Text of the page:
Astride our camels
So how dangerous can they be when the little boy pushes between two of them?
Wikipedia says there are well over 3 million nomads in Mongolia, still living in gers and following the herds. They live close to nature and are learning to share their way of life with tourists. This adds some ready cash to buy staples and supplement their income. They have added motorcycles, trucks, cars and TVs to their way of life. Children must go to school and usually board there except for holidays and summer break.
As we got closer to the dunes we saw more camels.
We were looking forward to our camel ride. The Mongolian Bactrian camel has two humps and stands six to seven and a half feet tall at the hump. The humps are fat and stand tall when the animal is well hydrated and tilt or slump when they need more water. They can drink up to 30 gallons of water at a time, and then go for a month without water. They have tough mouths so they can munch on spikey desert shrubs. Most of the 1.4 million camels in Mongolia are domesticated and are a long term investment since they live up to 50 years. Pregnancy lasts thirteen
months and they have one to two calves every two years. The nomads use them for travel, they can carry huge loads, but they also milk them and eat them. They use the wool for blankets and ropes and clothing. The wool naturally falls off during the summer, in huge sheets. There are perhaps 600 wild camels that are smaller and are on the critically endangered list. Soko said the nomads hunt them for meat.
In the late afternoon of the seventh day we met our
camels. The camels had shed most of their hair and their skin was very sensitive so we were all told to wear long pants and socks so our skin did not touch them. Our guide for the camel trek chose our mounts according to our experience and Joanna mounted her camel first. I was given the reins to her animal, then I mounted mine. The rest of our group lined up behind one another, holding the reins of the animal behind them. We rode on heavy woven pads and rudimentary stirrups were adjusted to our leg length, like horseback riding. There was a large carved pick through the camel’s nose which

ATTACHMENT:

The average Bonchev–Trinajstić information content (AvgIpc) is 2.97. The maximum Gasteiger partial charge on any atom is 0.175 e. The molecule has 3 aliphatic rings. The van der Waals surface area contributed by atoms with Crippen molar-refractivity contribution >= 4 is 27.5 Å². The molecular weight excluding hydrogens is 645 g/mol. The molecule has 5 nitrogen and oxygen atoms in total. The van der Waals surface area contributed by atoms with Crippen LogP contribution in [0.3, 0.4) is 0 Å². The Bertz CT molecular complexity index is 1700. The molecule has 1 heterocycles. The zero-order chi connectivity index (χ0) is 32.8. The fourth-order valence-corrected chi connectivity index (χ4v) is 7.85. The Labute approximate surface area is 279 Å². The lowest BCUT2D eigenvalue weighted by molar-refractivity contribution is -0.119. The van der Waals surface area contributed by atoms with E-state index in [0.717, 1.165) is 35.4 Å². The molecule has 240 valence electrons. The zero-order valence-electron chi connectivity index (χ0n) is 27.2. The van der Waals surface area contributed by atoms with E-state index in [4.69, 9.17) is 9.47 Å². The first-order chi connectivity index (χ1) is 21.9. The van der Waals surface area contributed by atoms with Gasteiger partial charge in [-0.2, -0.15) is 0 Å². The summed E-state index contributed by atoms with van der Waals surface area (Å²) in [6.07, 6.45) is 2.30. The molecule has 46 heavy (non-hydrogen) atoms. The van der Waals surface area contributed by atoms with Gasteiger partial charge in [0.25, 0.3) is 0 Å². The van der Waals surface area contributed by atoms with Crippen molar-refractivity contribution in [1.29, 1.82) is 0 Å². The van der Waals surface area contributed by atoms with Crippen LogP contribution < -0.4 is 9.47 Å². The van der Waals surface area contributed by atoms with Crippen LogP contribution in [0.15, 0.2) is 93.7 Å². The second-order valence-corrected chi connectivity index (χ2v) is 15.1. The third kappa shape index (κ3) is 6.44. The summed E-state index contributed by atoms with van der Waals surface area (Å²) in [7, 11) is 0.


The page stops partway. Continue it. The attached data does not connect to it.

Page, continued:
No, they are just taking a break...or are we taking a break?
was attached to the rein.
I did not have the feeling of height I usually experience when riding horseback, perhaps because the camel is so broad or maybe because the terrain is so vast. I was nervous about having Joanna’s mount on a short lead with his huge mouth so close to my leg. He never tried to bite but he snorted continually, spraying me liberally. Our young guide sang to himself as we rode toward the dunes. We followed a dirt track for a while, then slogged through the marsh and onto the dunes. The camels’ feet are huge. They have two toes that spread till the feet are as big as dinner plates, well designed to walk the shifting sand. It was very quiet and peaceful once we settled into the rhythm of the trip.
After a short distance on the dunes we dismounted for a break, giving us a perfect opportunity to take some photos. Jogi’s camel was the most beautiful, but Inga’s was the cutest, giving us a big smile whenever there was a camera trained her way. The camels have beautiful large eyes with long thick eyelashes. These are
She smiled every time we pointed a camera at her.
great protection from blowing sand. Their nostrils also seal shut during sand storms.
Shortly before we got back to camp our guide let us have our own reins. It was fun, turning our mount this way and that, just like a horse. We mounted and dismounted on the left side also, but when the animal knelt you had to adjust your weight by leaning way forward or back ward to prevent tumbling off head over heels. Even with that half hour break I found that camel riding is seriously hard on the fanny. It was not painful while riding, but the next day we all had reminders of our short journey. The trip was about two hours including the break.
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